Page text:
Does More Data Create a Fairer Workplace?[02.07.2021]
Analyzing large quantities of employee data entails risks, but also opportunities. A new international project at the FernUni is researching People Analytics.
In 2008 a major German drugstore chain was accused of secretly monitoring its employees’ activities, including by using peepholes in the workplace. It was a data privacy scandal, even from today’s perspective. From a purely technological point of view, this kind of monitoring seems old-fashioned now: In the digital age, employees produce tons of data every day. Every online chat, post, transaction, or click leaves detailed information. Almost every action in the virtual world can be analyzed through algorithms. The idea of using data streams for business purposes has long since become commonplace; data-driven human resources management based on People Analytics is already a reality in some places. “The data allows for a view from above, aggregated from different individual perspectives. Thus, patterns become visible that the individual cannot see,” explains Prof. Dr. Uwe Vormbusch of the FernUniversität in Hagen. Ideally, this makes it possible to optimize processes and evaluate performance in a fairer and more objective way. At the same time, however, it also threatens employees with ethical boundary violations and an increased pressure to perform.
Internationally Funded Project
In order to shed light on this complex subject area, the Chair of Sociological Analysis of Contemporary Societies recently launched the research project People Analytics at Work in collaboration with Prof. Dr. Peter Kels of Lucerne University of Applied Sciences and Arts. “We aim to investigate how extensive data collection systems affect employees, workplace hierarchies, and organizational decision-making as well as the scope of individuals’ autonomy,” explains Prof. Vormbusch. The international project will be funded for three years by the German Research Foundation (DFG) and the Swiss National Science Foundation (SNF). The project’s funding will allow for two new research assistant positions in Hagen.
Studying Gray Areas
The researchers will be approaching companies in different business sectors in Germany and Switzerland in order to interview employees and management and closely analyze their policies and corporate cultures. In addition, they will speak with providers of software tools for Advanced People Analytics. The German-Swiss field research project is also relevant because of the unique local conditions – especially in comparison to the relatively lax privacy and data protection laws in the Anglo-American world. “Germany and Switzerland’s data privacy regulations are similarly strict,” explains Vormbusch. “But the question is: What’s really happening?” The researchers therefore have to keep an eye on future lawsuits and legal precedents. Regardless of whether and to what extent legal gray areas are being exploited, Prof. Vormbusch expects to find a wide variety of approaches: “It doesn’t always have to be big data. Our previous studies have shown that the amount of data individual companies actually collect varies greatly.”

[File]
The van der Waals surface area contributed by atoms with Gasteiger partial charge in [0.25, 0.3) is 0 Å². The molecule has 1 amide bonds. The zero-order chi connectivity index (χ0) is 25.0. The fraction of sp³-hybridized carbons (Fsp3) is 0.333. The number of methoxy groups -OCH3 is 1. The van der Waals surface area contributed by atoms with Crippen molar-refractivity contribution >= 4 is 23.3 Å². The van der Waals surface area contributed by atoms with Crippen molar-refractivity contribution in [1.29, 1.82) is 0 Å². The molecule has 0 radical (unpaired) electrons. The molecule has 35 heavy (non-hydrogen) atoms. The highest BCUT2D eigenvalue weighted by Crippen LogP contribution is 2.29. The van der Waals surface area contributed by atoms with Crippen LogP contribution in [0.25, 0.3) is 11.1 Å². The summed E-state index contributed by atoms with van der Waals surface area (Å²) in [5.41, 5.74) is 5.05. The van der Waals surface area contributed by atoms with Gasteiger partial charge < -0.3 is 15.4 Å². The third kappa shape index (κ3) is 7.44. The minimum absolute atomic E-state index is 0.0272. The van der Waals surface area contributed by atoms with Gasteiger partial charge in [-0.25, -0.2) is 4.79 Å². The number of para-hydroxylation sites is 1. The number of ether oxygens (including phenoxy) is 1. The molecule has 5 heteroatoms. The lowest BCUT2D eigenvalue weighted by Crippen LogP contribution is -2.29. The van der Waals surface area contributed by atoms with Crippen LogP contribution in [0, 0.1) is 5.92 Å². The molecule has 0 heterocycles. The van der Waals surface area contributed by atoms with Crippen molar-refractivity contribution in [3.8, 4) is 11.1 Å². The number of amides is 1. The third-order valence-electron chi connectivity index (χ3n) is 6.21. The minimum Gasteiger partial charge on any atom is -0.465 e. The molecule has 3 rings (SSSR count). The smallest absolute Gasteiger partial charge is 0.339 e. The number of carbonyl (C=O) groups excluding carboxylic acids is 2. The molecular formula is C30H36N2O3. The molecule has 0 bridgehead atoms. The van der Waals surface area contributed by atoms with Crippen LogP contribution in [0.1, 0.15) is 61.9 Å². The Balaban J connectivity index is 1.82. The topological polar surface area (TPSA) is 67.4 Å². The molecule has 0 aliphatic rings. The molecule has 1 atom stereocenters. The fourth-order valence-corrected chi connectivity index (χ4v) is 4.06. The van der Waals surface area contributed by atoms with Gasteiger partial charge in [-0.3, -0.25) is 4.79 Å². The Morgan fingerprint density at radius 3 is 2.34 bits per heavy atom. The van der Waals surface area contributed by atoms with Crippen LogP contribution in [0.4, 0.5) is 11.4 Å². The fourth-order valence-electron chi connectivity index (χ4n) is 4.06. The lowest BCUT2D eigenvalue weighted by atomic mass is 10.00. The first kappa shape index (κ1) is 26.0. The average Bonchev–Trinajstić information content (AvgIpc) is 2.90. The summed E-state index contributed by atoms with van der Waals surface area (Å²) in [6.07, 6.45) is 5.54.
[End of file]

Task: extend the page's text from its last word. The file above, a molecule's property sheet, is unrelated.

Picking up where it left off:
Less Discrimination ...
Nevertheless, a trend is becoming apparent: “Particularly in the Anglo-American sphere, management is demanding fundamental changes to decision-making structures,” according to Vormbusch. “The idea behind it is actually a promise of liberation.” Data-driven management will also benefit employees, according to this argument. Algorithms supposedly always judge fairly. Accordingly, physical appearance, gender, or background would not lead to discrimination – only actual performance would count.
... More Homogenization
However, the question is: How is performance measured at all? “Algorithms take structural patterns that they have been trained with and extend them into the future. As a result, they are neither adaptive nor flexible when it comes to initiating changes,” said Vormbusch. So, for example, people with unconventional resumes might more easily fall through the cracks: If someone put their studies on hold for a year, the software might filter them out, even though their creativity actually makes them the perfect candidate for a job. “You do have to worry that a kind of streamlining might emerge,” predicts the sociologist. In addition, there is a danger that employees might orient their behavior solely on the automatic evaluation system to “collect points” instead of acting creatively and independently.
Oligopolies Manage the Data
Moreover, Vormbusch is critical of the fact that most of the data is not collected and analyzed by the companies themselves, but rather by large IT service providers distributing licenses for their software. “This creates oligopolies which then manage thousands of companies’ data.” Thus, not only do the IT companies have commercial control over other companies’ data, they might also use standardized evaluation procedures that presumably do not suit every company. Avoiding gut decisions could also have negative impacts in some sectors. Machines may handle data in a way that exceeds the capacity of the human mind. That, however, does not always mean they are smarter.
- More about the project | more
- Chair of Sociology II – Sociological Analysis of Contemporary Societies (German) | more